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Abstract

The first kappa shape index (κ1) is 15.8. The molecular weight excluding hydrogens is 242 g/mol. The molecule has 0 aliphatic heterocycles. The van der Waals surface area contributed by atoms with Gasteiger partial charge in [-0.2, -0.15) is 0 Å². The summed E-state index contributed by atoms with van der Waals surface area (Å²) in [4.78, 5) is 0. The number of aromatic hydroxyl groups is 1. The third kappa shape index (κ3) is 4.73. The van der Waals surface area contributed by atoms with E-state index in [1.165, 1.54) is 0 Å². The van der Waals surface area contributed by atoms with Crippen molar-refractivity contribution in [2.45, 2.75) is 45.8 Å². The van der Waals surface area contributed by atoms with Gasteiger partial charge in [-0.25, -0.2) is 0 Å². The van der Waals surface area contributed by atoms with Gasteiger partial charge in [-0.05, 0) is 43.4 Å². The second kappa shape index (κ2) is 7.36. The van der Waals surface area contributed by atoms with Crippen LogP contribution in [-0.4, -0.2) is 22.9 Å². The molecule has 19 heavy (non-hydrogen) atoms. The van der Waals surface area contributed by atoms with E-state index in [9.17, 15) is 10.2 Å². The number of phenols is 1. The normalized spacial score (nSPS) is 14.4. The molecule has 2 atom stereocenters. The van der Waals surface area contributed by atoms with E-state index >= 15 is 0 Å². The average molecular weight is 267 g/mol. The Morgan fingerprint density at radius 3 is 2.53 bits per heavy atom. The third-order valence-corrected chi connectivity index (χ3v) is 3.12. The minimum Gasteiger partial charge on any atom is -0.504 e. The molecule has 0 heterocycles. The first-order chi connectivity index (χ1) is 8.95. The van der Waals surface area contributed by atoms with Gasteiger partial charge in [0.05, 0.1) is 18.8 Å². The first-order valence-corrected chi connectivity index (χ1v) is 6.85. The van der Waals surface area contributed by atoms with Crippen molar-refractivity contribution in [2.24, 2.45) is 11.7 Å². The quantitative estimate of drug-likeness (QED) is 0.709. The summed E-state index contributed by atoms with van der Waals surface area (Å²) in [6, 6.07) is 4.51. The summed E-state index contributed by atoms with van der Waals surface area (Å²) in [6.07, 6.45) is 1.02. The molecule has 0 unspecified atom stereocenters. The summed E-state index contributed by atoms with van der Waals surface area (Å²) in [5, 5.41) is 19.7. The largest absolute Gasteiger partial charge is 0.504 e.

In times of war, why do states trade with their enemies? In this dissertation, I argue that states make deliberate choices when setting their wartime commercial policies and that these policies are tailored to match the type of war the state is expecting to fight. Specifically, states seek to balance two goals – minimizing the ability of the opponent to benefit from the security externalities of trade and maximizing revenue from continued trade during the war. As a result, states trade with the enemy in two types of products. First, states trade in products that their opponents take a long time to convert into military capabilities, because the security externalities from this trade will not help the opponent win the war. Second, states trade in products that are essential to the domestic economy but can be gotten only from the opponent, because sacrificing this trade would also impair the state’s long term security. Furthermore, I argue that states revise their wartime commercial policies based on how well they are doing on the battlefield. As the expected length of war increases, the number of prohibited products will increase since the opponent will have more time to benefit military from the gains of trade. Similarly, the closer the war gets to being existentially threatening, the more wartime trade with the enemy the state will be willing to give up to ensure its survival. In order to determine whether the causal mechanisms outlined in this theory explain the decision of states to trade and fight at the same time, I use the comparative case study method. The specific cases being assessed are the Crimean War (1853-1856), World War I and World War II. In addition to the qualitative test of the theory, I put together a dataset of British prohibitions on trade during WWI to assess the product level predictions of the theory, both in the formation of the initial wartime policy and in the changes to that policy during the war.

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